The Unusual Life of a Multivore

The Unusual Life of a Multivore

Growing up in a Bengali family has its own perks especially when you are not living in Kolkata. I come from a Bengali family and due to my mother’s job, we had to leave Kolkata when I was three years old. We moved here and there within the periphery of the Indian subcontinent, but mostly in North India. Living in different places turned me into a person who could adapt anywhere regardless of languages, philosophies, cuisines. Indian life is full of colors and so is Indian food.


India, being home to a population of almost 1.38 billion is not confined to a single stream of dishes. Indian food, like Indian people, are full of different colours and flavours. From rich and thick curries to different sorts of breads and millions of snacking dishes, India oozes with love. How can I not mention Chutneys (sweet, hot or tangy thick sauces made from fruits and veggies) and Achaars (condiments, also made from seasonal fruits and vegetables). These two can easily take one dish to another level.  To be very honest, you don’t even need a curry/side dish for having a roti (Indian tortilla) or paratha (Indian flatbread). Just take one dollop of Chutney or a piece of Achaar and you’re good to go.  


Indian cuisine is heavily influenced by different religious sects. India has seen multiple invasions among which the Mughal invasion was one of the prime ones. The mughals came with their own cuisine, mixed and matched, tried numerous combinations and gave birth to lip-smacking dishes, Samosa (baked or fried pastries with savory fillings) for example. India has gone through other European and Middle Eastern influences apart from the Mughals. But mostly, the Mughal cuisine plays the pivotal role especially in the cases of North Indian dishes. Were you aware of the fact that England’s national food was Chicken Tikka Masala (roasted marinated chicken chunks cooked in a spicy gravy)? Yes, Indian style of cooking has not only adapted other styles, but has also reached out to other countries only to become one of their favorite staples. 


Well, one should understand from the very title what this section would be about. This one name, BIRYANI (semi-cooked basmati rice mixed with curried meat or vegetables), brings water to every Indian’s mouth, irrespective of religion, language, or region. Biryani has also become very popular in the foreign countries lately. This dish alone has eight different variants, namely, Lucknow or Awadhi biryani, Kolkata biryani, Hyderabadi biryani, Ambur biryani, Malabar biryani, Memoni biryani, Thalassery biryani and Dindigul biryani. There is also Tehari biryani  which, according to the legend, was created for the Hindu bookkeepers who served in the Muslim courts. This kind is served without meat and with loads of vegetables like, carrots, potatoes, cauliflowers etc. I’m not a huge fan of the Tehari kind, but when I was in Noida, for work, I had the Tehari style of biryani. It was at one of the best restaurants in Noida and it was a beautiful experience.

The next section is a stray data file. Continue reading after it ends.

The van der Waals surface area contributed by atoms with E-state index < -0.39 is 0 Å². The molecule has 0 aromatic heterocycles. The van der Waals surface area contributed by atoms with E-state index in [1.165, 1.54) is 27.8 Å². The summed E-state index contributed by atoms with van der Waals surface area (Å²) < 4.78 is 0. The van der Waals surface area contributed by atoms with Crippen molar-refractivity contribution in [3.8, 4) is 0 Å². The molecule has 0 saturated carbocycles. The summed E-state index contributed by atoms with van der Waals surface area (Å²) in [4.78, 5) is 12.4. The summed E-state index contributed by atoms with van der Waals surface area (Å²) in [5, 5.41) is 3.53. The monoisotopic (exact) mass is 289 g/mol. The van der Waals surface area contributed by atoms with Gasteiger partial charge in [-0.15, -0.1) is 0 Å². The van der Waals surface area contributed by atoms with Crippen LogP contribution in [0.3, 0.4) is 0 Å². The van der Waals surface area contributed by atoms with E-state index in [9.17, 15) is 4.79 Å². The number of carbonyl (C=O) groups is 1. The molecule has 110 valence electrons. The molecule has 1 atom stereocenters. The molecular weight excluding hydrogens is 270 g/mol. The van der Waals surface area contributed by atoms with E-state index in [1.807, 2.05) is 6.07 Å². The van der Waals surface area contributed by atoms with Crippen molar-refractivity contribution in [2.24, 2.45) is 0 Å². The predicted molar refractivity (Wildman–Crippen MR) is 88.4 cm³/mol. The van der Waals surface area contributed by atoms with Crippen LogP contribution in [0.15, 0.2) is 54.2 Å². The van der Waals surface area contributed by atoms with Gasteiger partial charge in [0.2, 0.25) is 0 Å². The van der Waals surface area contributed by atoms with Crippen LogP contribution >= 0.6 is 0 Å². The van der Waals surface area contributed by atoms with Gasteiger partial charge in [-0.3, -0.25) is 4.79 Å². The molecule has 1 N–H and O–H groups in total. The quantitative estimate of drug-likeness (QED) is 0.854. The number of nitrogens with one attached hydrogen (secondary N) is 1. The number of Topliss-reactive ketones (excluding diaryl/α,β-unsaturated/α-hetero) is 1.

Calcutta, now Kolkata, apart from being the cultural capital of India, has always offered joy through food. From authentic Bengali dishes to age old British originals, you can lay your hands on some good dishes if you’re around. From fine diners and expensive eateries to shabby shacks and of course, the Kolkata famous Cabins are exactly what you’ll look for when you’re in the city. The cabins not only serve the best dim-toast (egg toast) and out of the world cutlets, they are unimaginably pocket friendly, cheap in its true sense. This city is also home to some brilliant music, literature, architecture and whatnot.

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I can go on and on without a break when I revisit my holidays in Kolkata during the times of Navratri, or as in Kolkata – Durga Puja. This time of year is what every Bengali longs for.  Durga Puja is worshiping and celebrating the victory of good over evil. Rituals aside, the goddess is offered Bhog (fruits and cooked vegetables with rice etc.), which is an absolute “die for” Bengali dish. Everyone comes home, meets and greets their friends and loved ones, keeping their love for food at the center. During this time, an unofficial food festival takes place. Every restaurant, every roadside dhaba, every shack and cabin and stall comes to life, as if they’re born again. Love for food is eternal and all pervading as food is more than just food here.